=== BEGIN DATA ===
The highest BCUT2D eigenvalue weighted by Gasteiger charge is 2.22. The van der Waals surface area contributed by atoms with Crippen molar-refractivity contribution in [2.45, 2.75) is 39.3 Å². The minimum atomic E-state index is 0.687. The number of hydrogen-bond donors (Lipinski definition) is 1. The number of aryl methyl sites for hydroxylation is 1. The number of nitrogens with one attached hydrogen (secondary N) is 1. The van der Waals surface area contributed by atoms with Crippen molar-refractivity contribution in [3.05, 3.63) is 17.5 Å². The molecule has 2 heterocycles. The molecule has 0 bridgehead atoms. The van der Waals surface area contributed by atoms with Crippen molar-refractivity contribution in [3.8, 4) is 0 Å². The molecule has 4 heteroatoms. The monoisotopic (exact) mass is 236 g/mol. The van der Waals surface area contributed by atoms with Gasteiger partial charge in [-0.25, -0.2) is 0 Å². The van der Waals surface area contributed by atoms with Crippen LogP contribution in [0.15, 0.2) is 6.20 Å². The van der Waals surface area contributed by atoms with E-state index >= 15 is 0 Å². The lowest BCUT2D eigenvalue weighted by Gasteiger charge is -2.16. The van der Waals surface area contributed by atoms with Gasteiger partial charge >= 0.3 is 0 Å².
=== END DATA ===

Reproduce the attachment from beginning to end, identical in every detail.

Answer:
The highest BCUT2D eigenvalue weighted by Gasteiger charge is 2.22. The van der Waals surface area contributed by atoms with Crippen molar-refractivity contribution in [2.45, 2.75) is 39.3 Å². The minimum atomic E-state index is 0.687. The number of hydrogen-bond donors (Lipinski definition) is 1. The number of aryl methyl sites for hydroxylation is 1. The number of nitrogens with one attached hydrogen (secondary N) is 1. The van der Waals surface area contributed by atoms with Crippen molar-refractivity contribution in [3.05, 3.63) is 17.5 Å². The molecule has 2 heterocycles. The molecule has 0 bridgehead atoms. The van der Waals surface area contributed by atoms with Crippen molar-refractivity contribution in [3.8, 4) is 0 Å². The molecule has 4 heteroatoms. The monoisotopic (exact) mass is 236 g/mol. The van der Waals surface area contributed by atoms with Gasteiger partial charge in [-0.25, -0.2) is 0 Å². The van der Waals surface area contributed by atoms with Crippen LogP contribution in [0.15, 0.2) is 6.20 Å². The van der Waals surface area contributed by atoms with E-state index >= 15 is 0 Å². The lowest BCUT2D eigenvalue weighted by Gasteiger charge is -2.16. The van der Waals surface area contributed by atoms with Gasteiger partial charge >= 0.3 is 0 Å².